Rick Deckard spends much of the second half pondering Rachael Rosen’s girlish legs, and his growing feelings of empathy to the Androids, before deciding to go after the remaining three. Does his empathy make it harder for him to do his appointed grisly task? Maybe? Both UMBs wonder if Dick’s ideas were too big for the scope of this book, even though it has its virtues.
A section from William Carlos Williams’ Paterson, published between 1946 and 1958, that the UMBers discuss.
“Say it! No ideas but in things. Mr.
Paterson has gone away
to rest and write. Inside the bus one sees
his thoughts sitting and standing. His thoughts
alight and scatter—
Who are these people (how complex
this mathematic) among whom I see myself
in the regularly ordered plateglass of
his thoughts, glimmering before shoes and bicycles—?
They walk incommunicado, the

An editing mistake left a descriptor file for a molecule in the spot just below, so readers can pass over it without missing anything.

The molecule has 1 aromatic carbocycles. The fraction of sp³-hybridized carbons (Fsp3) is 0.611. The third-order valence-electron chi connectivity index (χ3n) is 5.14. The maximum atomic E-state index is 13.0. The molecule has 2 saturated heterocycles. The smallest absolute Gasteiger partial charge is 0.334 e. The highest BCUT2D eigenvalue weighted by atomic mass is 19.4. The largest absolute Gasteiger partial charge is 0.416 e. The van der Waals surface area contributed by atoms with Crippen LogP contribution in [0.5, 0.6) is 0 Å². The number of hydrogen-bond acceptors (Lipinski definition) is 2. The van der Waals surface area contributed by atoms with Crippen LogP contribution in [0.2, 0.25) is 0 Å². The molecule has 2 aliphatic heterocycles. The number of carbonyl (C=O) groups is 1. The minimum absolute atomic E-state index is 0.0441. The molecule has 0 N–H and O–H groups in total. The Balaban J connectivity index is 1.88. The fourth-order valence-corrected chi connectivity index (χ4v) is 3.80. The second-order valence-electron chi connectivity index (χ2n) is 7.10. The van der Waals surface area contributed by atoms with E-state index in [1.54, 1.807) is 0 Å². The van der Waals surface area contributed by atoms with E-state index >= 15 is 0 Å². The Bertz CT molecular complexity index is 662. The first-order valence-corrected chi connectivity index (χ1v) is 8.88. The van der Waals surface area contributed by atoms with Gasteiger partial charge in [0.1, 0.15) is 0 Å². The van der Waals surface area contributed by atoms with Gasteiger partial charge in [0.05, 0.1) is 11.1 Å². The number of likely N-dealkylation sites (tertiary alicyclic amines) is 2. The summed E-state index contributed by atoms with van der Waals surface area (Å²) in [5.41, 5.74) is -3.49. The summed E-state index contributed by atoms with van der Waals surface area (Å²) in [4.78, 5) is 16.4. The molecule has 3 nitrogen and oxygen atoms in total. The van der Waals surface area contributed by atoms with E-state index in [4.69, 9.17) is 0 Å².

equation is beyond solution, yet
its sense is clear—that they may live
his thought is listed in the Telephone
and there’s young Alex Shorn
whose dad the boot-black bought a house
and painted it inside
with seascapes of a pale green monochrome—
the infant Dionysus springing from
Apollo’s arm—the floors oakgrained in
Balkan fashion—Hermes’ nose, the body
of a gourmand, the lips of Cupid, the eyes
the black eyes of Venus’ sister—
But who! who are these people? It is
his flesh making the traffic, cranking the car
buying the meat—
Defeated in achieving the solution they
fall back among cheap pictures, furniture
filled silk, cardboard shoes, bad dentistry
windows that will not open, poisonous gin